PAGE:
How to Safely Share the Road With Farm Equipment

— Written By
en Español / em Português

El inglés es el idioma de control de esta página. En la medida en que haya algún conflicto entre la traducción al inglés y la traducción, el inglés prevalece.

Al hacer clic en el enlace de traducción se activa un servicio de traducción gratuito para convertir la página al español. Al igual que con cualquier traducción por Internet, la conversión no es sensible al contexto y puede que no traduzca el texto en su significado original. NC State Extension no garantiza la exactitud del texto traducido. Por favor, tenga en cuenta que algunas aplicaciones y/o servicios pueden no funcionar como se espera cuando se traducen.


Inglês é o idioma de controle desta página. Na medida que haja algum conflito entre o texto original em Inglês e a tradução, o Inglês prevalece.

Ao clicar no link de tradução, um serviço gratuito de tradução será ativado para converter a página para o Português. Como em qualquer tradução pela internet, a conversão não é sensivel ao contexto e pode não ocorrer a tradução para o significado orginal. O serviço de Extensão da Carolina do Norte (NC State Extension) não garante a exatidão do texto traduzido. Por favor, observe que algumas funções ou serviços podem não funcionar como esperado após a tradução.


English is the controlling language of this page. To the extent there is any conflict between the English text and the translation, English controls.

Clicking on the translation link activates a free translation service to convert the page to Spanish. As with any Internet translation, the conversion is not context-sensitive and may not translate the text to its original meaning. NC State Extension does not guarantee the accuracy of the translated text. Please note that some applications and/or services may not function as expected when translated.

Collapse ▲

Combine in field

During the Spring and Fall, the volume of farm equipment appearing on the road tremendously increases. Farmers are working hard to plant and harvest their crops in a very narrow window of time. They rely on large equipment designed to aid them in these tasks, equipment that is not designed to match the speed of a common automobile on the road. Generally, this equipment will be travelling no more than 30 mph and approaching them too quickly may occur faster than anticipated. Keep in mind that this is a very dangerous time for the farmer as well. According to NC Department of Transportation, in 2018 there were 220 farm equipment related accidents on the roads in North Carolina. That’s at least one every other day!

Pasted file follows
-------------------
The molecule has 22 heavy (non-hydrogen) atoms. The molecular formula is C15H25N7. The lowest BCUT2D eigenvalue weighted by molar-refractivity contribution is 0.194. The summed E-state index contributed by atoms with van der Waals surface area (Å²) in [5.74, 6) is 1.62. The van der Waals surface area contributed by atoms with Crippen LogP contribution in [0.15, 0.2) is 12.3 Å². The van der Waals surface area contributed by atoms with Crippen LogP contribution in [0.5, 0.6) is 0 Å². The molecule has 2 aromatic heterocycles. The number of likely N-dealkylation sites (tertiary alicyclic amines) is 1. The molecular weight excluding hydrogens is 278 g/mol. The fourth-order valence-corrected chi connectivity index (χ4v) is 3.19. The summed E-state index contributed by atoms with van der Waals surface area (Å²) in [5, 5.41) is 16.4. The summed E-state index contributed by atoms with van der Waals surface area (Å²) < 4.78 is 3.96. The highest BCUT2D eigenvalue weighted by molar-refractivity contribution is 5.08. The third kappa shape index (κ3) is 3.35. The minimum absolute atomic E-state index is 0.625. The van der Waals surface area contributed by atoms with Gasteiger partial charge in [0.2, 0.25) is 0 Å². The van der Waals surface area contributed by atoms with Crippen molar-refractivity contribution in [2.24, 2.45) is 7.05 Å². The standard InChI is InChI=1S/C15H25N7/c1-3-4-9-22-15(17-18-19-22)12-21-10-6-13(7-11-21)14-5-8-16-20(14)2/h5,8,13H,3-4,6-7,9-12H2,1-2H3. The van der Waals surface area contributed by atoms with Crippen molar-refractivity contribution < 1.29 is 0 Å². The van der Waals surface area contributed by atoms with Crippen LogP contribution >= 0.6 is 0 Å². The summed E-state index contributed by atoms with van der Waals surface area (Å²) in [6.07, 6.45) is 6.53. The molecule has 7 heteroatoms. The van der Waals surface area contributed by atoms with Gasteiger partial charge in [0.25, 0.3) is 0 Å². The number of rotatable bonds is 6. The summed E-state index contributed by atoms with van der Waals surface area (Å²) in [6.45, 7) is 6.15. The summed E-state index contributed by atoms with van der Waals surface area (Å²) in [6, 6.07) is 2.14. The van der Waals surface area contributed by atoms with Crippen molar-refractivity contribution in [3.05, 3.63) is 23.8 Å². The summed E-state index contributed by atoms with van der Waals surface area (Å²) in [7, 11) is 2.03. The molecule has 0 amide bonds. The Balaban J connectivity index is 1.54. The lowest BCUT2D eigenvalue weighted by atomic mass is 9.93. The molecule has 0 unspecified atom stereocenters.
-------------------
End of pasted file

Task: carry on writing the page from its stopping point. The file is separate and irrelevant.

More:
There are several key principles you need to follow to safely navigate these types of situations. Often times it may seem easy to pass a tractor without even slowing down, but remember that the equipment operator may not be able to see you as easily. Always slow down for farm equipment and give the farmer a chance to be aware that you are behind them. They may pull over for you and let you by, but don’t immediately assume that is what they are doing. Often times larger equipment need to make wide turns, so they may veer off to the side of the road just before making the turn. Mistaking this for pulling over could be costly. New equipment may come with traffic signals, but older equipment may require the operator to use hand signals. Be aware that a hill or a curve may hide an approaching vehicle in the other lane. Never maneuver to pass unless you are certain it is safe. Above all, be patient. Everyone involved wants to get to their destination safely and patience goes a long way to make that happen.

Key points

  1. Be patient
  2. Keep your distance
  3. Watch for the farmer’s signals
Hand signals

Sourced from